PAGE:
Other use information from publicly available data has been identified for the substances in the benzothiazoles subgroup. Given that the function of benzothiazoles is often as an accelerator for the vulcanization of rubber, it is expected that these substances could be used in various rubber products, including products that may be used by consumers (e.g., Danish EPA 2003; EC 2008; ECHA 2013; OECD 2003, 2004a, 2008). The presence of MBT in soothers has been the subject of review in peer-reviewed literature internationally and was detected in a few samples. MBT was detected in one natural rubber sample out of 19 in teats purchased in the Netherlands (Bouma et al. 2003) and two soothers showed migration to water and acidic food simulants after 24 hours (Danish Institute for Food Inspection and Nutrition, Danish Department for Food, 1999, as cited in EC 2005). A 2018 study performed by Health Canada on rubber soothers available on the Canadian market (n = 20) did not find any MBT above the limit of quantification (LOQ) of 10 mg/kg (personal communication, emails from the Consumer and Hazardous Products Safety Directorate, Health Canada, to ESRAB, Health Canada, 2017, 2018; unreferenced). MBT, MBTS, CBS and other benzothiazoles were detected in synthetic turf pitches with rubber granulate (RIVM 2017). There have also been studies reporting the presence of certain benzothiazoles in textiles (Liu et al. 2017; Rovira and Domingo 2019). SMBT may be used as a corrosion inhibitor and is reported to be used in automotive products (Ash 2001; SDS 2011).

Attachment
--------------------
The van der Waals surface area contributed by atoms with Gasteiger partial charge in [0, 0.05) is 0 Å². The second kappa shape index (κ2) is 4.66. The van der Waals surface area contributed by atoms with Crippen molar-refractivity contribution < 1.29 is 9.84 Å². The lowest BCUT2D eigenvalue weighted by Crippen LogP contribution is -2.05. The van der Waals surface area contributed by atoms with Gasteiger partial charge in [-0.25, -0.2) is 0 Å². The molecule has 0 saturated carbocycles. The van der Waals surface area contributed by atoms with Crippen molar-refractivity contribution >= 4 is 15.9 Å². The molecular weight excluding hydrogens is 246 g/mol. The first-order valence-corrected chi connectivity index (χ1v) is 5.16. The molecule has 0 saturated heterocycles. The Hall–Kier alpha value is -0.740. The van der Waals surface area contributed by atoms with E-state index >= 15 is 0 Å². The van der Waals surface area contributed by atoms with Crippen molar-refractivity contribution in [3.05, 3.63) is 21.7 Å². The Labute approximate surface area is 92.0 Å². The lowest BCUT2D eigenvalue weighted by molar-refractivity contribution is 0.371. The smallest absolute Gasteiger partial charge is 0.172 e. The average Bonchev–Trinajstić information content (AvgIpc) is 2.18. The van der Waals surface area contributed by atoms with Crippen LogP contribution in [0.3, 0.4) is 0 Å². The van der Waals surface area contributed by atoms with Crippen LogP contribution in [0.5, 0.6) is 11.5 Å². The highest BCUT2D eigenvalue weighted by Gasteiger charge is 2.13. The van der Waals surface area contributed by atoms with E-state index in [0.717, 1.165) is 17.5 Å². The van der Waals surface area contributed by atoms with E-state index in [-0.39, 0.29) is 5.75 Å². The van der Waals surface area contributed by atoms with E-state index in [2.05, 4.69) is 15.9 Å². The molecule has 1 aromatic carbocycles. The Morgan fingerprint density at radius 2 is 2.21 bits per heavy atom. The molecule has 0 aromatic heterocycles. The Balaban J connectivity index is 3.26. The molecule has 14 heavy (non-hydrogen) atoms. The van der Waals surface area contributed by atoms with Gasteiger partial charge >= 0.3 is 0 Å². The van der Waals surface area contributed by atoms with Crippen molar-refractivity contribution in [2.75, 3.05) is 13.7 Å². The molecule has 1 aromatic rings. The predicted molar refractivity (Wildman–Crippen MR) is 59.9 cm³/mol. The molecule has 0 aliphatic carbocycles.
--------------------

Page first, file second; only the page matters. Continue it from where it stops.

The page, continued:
3.4 Releases to the environment